The Dane County Childcare Center recently had a COVID-19 outbreak with the more communicable B.1.1.7 variant from the United Kingdom.

According to Public Health Madison & Dane County contact tracing, the disease rapidly spread among children, parents and childcare workers. The City of Madison reported 35 people tested positive, including 21 children and childcare workers in addition to 14 family members of the children and workers.

UW Health spokeswoman Emily Kumlien said in an email statement to The Badger Herald that the outbreak serves as a reminder the pandemic is not yet over.

“The outbreak at a Dane County childcare facility underscores how pernicious this virus can be and it’s a stark reminder that, although there is a lot to be hopeful about, we can’t afford to let our guard down or abandon proven methods of prevention,” Kumlien said.

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As pediatric vaccines for children remain unavailable and likely months away from approval, Kumlien said people should remain vigilant of the danger the virus continues to pose.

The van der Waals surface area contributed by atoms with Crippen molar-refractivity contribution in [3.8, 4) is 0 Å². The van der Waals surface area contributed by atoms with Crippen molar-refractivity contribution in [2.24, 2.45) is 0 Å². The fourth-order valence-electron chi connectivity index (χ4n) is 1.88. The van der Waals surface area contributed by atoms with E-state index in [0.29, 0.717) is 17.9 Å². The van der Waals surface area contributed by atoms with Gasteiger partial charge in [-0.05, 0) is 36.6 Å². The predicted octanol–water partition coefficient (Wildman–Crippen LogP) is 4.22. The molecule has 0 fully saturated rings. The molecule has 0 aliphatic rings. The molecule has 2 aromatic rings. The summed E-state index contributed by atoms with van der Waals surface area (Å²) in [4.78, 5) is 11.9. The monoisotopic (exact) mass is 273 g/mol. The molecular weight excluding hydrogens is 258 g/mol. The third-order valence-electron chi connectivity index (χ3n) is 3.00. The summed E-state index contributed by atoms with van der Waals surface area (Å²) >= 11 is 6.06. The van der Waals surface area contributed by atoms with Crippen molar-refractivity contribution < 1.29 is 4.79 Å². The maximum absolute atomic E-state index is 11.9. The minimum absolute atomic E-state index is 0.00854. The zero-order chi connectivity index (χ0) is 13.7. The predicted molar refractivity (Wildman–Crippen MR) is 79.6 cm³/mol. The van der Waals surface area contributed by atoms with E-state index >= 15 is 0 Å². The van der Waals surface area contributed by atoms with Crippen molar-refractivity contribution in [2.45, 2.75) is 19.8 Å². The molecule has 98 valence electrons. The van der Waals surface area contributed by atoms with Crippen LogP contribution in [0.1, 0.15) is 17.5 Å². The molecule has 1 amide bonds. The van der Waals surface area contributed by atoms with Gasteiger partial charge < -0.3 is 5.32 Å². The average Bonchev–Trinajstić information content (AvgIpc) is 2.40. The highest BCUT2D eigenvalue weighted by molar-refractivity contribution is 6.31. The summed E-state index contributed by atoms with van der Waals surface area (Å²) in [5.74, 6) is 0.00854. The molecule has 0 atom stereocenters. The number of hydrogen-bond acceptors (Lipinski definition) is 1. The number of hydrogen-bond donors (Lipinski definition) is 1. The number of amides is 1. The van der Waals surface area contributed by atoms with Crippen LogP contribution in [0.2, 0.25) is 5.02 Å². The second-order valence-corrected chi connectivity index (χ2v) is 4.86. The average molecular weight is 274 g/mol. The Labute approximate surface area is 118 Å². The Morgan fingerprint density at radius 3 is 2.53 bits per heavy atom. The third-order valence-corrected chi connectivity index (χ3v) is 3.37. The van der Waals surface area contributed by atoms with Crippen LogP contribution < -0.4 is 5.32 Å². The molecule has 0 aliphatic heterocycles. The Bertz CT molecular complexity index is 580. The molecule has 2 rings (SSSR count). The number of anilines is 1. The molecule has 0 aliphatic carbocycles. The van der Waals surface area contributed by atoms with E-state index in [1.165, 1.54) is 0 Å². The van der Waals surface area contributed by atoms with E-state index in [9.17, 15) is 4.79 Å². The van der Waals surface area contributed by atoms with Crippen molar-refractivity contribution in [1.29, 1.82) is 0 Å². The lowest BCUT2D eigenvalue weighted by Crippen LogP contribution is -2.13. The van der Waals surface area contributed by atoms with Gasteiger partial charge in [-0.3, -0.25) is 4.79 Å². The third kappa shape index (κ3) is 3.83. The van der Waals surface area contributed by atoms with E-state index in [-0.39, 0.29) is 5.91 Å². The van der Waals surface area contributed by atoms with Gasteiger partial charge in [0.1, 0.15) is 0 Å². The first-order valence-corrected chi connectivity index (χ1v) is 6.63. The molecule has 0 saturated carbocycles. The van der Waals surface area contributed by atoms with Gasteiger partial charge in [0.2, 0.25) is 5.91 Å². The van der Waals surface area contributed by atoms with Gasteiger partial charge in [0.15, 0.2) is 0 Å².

Communications Coordinator for Public Health Madison & Dane County Morgan Finke said in an email statement to The Badger Herald that the science is clear on how best to protect against the virus no matter the strain. Finke said wearing a mask is a simple, proven way to prevent disease spread and must continue to be utilized.

“With new, more infectious variants circulating, it’s critical that your mask has at least two layers and fits snugly,” said Finke. “No matter where you are in the state, we encourage you to mask up for your family, your friends and your community.”

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The B.1.1.7 variant was first identified in the U.S. in Dec. 2020, as reported by the Centers for Disease Control and Prevention. The variant was originally detected in the UK and has since become the dominant variant in the United States. Variants of COVID-19 spread more easily and quickly, requiring greater adherence to mitigation strategies to protect public health.

A recent CDC study found a single dose of the mRNA vaccines by Pfizer-BioNTech and Moderna was 80% effective in preventing Covid-19 disease two weeks after vaccination and 90% effective after the second dose.

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As of Tuesday evening, 42.3% of Dane County residents have received at least one dose of a vaccine, though there are more people eligible for the vaccine than there are doses available, Finke said. More doses are being received statewide each week, however, with plans to move forward with a phased reopening.

“Our vaccination numbers are amazing and we need to keep the pace of them up,” Finke said.

Dane County residents are advised to continue following the latest public health order.